This two-part story has been characterized as having "established the Joker as he is recognized today". In other words, this was a darkly murderous Joker with plans that could affect the whole of the world, rather than just an obnoxious two-bit hood with a taste for bad puns.
It follows in the style of Denny O'Neil's "The Joker's Five-Way Revenge", which brought the Joker back into comics after an absence of some years. Like O'Neil's earlier work, "The Laughing Fish" sought to define the Joker as Batman's greatest enemy, by showing Batman's serious logic as the natural counterpoint to the Joker's random lunacy. This relationship had not been the norm for Batman comics of the 1950s and 1960s. Englehart's work to cement the characterization begun by O'Neill is thus a milestone for the Joker character, even if modern readers might not be able to see this story as particularly exceptional today.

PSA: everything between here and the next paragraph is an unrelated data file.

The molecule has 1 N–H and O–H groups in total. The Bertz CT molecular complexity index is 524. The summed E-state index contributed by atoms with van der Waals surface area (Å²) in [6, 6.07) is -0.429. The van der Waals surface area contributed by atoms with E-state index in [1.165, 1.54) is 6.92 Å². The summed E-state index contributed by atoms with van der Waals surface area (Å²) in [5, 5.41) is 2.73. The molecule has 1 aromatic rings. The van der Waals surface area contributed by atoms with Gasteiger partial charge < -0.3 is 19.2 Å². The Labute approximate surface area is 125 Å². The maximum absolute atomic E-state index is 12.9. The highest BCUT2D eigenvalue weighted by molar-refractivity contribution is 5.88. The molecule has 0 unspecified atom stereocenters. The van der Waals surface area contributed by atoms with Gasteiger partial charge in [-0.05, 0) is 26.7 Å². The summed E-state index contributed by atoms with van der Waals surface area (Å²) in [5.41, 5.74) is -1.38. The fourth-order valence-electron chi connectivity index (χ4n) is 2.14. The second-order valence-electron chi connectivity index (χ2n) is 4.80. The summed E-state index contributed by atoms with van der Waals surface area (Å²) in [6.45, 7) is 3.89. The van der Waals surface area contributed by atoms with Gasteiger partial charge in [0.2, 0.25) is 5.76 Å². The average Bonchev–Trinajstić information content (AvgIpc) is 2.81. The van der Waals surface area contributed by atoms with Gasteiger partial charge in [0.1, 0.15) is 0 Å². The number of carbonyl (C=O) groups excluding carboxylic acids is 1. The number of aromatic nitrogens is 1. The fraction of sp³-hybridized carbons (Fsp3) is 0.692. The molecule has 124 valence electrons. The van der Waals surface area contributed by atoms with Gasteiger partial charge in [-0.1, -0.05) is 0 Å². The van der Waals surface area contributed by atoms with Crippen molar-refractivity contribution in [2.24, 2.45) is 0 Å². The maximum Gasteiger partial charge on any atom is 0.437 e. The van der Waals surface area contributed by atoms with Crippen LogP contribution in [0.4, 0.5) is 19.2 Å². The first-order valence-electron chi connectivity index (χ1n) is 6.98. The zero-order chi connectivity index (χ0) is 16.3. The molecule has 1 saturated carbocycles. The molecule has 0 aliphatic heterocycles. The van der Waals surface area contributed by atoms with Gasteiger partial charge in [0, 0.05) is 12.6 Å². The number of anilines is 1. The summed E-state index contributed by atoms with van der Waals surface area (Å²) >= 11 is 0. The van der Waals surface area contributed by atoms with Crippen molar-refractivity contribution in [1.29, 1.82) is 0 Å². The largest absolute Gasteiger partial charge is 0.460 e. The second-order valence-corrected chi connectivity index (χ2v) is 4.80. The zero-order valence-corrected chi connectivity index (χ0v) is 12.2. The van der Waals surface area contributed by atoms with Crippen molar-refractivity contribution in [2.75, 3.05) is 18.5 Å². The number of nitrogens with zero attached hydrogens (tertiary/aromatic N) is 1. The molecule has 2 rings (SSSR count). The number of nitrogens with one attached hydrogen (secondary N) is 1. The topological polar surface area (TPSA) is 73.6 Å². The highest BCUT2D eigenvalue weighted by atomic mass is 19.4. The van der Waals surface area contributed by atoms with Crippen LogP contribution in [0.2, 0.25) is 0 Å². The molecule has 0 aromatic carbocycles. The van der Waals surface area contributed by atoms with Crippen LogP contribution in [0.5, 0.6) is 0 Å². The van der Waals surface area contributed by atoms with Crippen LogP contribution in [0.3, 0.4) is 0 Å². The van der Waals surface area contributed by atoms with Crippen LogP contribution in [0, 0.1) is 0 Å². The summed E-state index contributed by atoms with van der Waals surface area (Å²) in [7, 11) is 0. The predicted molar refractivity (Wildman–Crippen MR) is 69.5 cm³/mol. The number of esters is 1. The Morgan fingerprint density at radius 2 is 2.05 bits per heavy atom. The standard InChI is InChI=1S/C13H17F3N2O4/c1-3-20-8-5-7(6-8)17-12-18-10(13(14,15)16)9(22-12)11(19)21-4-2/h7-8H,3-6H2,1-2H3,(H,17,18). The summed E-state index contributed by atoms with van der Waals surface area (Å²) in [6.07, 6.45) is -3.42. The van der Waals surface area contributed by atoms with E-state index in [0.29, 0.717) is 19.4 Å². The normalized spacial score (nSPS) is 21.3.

This story was later adapted for television by Paul Dini, and released as episode 33 of Batman: The Animated Series (1992).